Today I turn eighteen.
Today I'm legally allowed to get lottery tickets. And spray paint. And children! I can adopt a child!
Er, perhaps I'll hold off on that for a while.
Anyway. I've long heard about this mysterious age, eighteen. Word has it that at eighteen, protagonists turn into world-weary folk no longer suitable for the YA section. At eighteen, protagonists enter the mysterious realm of New Adult. Heck, at eighteen, protagonists are practically fossilized, you know?
|me, as of today.|
So what is it, exactly, that'll turn me into an adult? Certainly not an arbitrary number of years past the date of birth. By my calculations, approximately eight million coming-of-age stories have been written to try and pin down the moment when the boy becomes the man; when the girl becomes the woman. I believe that almost every YA story has a coming-of-age element—and I have three theories to share about this special moment (or period of time). It's different for every personality, every story, but just as many plots are comparable, I believe many characters' transition to adulthood are similar:
YOUR MAIN CHARACTER GREW UP ...
1) When They Lost Their Innocence
In The Hunger Games, exactly when did Katniss lose her innocence—was it the first murder she saw in the Arena, or holding someone she loved in her arms as they died ... or was it the experience as a whole? In Lord of the Flies, when did one certain boy realize that the other boys had turned from young men into beasts? In my opinion, this isn't usually so much a moment as a slow transition. It may take months, or years, but when the character emerges from this transformation, he/she is wise. Before, he/she may have been smart, but now he/she is wise. He/She has knowledge of the world, of its faults, and the maturity to accept it. This is rather depressing at its heart, but hey. Now they get to give sage advice to people! You win some, you lose some.
2) When They Knew What to Do
This transition, unlike the above, is one you can pinpoint; one you can spot at the height of the climax. It's where the plot comes together and the main character realizes, I have to sacrifice myself to save my friends! Or maybe, I have to let go of my memories to move on from the past. Or perhaps, I have to take charge of this army and lead them across a sunny field while raising my sword and crying, "FOR NARNIA!" You know. That type of thing. This is a clearly marked turning point. It's where a young person, who has been led by circumstance, often guided by adults and restrained by his/her own self-doubt, bursts free of adolescent fears. This is a culminating moment, a glorious moment of surety. The moment he/she takes charge, accepts responsibility for his/her actions, and bears the weight of independence and what that entails.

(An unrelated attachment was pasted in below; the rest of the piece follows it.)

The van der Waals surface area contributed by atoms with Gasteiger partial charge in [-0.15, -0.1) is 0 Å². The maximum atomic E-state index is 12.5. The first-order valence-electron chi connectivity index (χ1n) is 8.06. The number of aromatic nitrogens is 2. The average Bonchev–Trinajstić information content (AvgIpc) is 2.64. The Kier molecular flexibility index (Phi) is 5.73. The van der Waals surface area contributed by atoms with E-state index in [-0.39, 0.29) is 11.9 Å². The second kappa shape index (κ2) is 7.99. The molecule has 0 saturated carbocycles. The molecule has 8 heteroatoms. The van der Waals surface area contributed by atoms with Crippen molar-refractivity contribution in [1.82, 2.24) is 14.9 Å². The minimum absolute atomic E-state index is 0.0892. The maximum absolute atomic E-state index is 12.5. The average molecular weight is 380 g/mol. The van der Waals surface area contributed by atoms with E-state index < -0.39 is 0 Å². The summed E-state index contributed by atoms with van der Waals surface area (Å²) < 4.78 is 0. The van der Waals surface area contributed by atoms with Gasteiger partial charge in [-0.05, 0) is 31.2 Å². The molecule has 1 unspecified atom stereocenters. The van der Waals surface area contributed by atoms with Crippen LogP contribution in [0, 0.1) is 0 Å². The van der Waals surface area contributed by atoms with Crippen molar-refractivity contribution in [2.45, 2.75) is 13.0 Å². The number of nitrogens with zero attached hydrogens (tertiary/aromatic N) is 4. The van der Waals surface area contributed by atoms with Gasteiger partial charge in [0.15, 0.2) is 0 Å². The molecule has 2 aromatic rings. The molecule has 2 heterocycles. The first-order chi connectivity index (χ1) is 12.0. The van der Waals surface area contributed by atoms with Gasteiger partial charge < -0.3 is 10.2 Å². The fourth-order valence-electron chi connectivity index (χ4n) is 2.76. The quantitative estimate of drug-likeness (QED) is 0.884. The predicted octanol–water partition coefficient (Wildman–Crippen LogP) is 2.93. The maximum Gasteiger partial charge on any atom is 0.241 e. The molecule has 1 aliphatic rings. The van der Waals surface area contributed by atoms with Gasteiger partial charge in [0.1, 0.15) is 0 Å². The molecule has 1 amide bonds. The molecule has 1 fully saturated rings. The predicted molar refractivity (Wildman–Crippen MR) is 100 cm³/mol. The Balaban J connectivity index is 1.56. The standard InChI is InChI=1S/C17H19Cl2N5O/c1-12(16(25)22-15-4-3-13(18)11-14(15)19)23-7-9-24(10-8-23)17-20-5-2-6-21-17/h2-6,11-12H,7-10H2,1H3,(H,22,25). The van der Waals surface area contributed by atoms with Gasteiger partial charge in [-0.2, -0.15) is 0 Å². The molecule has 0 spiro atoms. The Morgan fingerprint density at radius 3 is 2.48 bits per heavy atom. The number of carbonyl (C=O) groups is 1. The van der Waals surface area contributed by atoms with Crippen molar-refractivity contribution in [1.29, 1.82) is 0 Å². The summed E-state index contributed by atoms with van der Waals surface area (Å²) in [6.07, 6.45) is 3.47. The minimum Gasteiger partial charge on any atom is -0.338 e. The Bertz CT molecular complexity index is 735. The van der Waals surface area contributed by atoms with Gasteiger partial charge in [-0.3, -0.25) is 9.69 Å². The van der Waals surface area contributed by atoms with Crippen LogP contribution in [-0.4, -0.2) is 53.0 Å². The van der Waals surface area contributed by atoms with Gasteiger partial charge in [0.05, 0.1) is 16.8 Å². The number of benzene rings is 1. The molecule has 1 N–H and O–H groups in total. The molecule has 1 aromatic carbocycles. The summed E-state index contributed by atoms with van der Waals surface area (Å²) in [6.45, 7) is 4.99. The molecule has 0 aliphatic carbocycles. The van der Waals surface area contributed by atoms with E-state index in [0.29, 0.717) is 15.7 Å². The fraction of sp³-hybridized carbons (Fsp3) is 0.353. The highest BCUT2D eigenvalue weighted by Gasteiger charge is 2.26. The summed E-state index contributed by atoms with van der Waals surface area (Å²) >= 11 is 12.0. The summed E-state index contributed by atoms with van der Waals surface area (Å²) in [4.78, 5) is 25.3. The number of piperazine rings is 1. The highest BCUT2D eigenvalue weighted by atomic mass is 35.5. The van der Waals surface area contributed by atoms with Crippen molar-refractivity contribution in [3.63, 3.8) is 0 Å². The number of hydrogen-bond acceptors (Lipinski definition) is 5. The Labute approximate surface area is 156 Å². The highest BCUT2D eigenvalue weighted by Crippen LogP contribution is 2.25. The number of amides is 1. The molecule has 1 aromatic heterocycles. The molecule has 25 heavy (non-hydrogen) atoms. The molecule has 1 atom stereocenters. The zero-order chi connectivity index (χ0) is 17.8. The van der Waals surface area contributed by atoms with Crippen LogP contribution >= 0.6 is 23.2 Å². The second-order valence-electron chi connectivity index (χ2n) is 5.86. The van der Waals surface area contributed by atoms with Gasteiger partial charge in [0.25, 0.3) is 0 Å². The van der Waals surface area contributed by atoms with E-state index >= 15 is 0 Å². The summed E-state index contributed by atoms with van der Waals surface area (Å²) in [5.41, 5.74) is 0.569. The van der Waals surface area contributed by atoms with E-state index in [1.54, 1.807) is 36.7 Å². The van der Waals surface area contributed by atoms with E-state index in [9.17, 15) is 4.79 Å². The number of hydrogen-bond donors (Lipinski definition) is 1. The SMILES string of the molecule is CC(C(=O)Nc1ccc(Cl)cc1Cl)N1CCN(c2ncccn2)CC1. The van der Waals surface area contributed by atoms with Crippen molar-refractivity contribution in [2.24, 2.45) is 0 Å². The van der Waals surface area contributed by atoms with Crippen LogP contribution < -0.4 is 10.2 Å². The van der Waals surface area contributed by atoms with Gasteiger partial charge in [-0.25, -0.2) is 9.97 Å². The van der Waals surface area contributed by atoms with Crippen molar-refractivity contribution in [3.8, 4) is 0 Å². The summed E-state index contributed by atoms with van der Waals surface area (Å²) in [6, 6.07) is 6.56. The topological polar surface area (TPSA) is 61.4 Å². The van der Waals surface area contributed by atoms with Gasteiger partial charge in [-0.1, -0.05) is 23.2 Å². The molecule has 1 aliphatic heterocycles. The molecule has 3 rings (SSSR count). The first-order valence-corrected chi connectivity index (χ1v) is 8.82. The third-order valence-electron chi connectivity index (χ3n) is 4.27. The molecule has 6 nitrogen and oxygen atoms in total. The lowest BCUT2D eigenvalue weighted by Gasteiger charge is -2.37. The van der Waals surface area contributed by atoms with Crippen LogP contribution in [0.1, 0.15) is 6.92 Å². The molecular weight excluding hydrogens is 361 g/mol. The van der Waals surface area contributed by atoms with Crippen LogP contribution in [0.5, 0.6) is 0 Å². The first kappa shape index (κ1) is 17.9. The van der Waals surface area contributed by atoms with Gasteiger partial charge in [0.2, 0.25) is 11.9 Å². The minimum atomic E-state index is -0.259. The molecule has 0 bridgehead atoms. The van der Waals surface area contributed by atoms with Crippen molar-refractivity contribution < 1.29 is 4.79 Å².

3) When They Changed
Sometimes we aren't the same people at the end of a journey as we were at the beginning. (Hi there, Frodo.) Often, the most fascinating dynamic characters are those who emerge with traits that weren't evident at all at the beginning (Hi there, Harry). Whether that's a sense of bravery, heightened respect for others, or newfound humility, a wonderful way to add a feeling of maturity is to work in a different face to the character, a different type of emotion altogether. A new dimension; another facet. After all, adolescence is about exploration, the discovery of who we really are. Coming out with more self-knowledge will always be the hallmark of a good ol' learning experience.
There you have it—my three categories. Now, having talked about growing up for a while ... I'm off to build a fort out of pillows and blankets, complain about school, and eat unhealthy food. Legal adulthood? Ha! You're only as old as you feel. And I feel positively embryonic! (Ew.)
*clears throat* And on that ... evocative note ...
How old do you feel? And do you have a favorite Bildungsroman?
Riley Redgate, enthusiast of all things YA, is a bookstore-and-Starbucks-dweller from North Carolina. She blogs here and speaks with considerably more brevity here.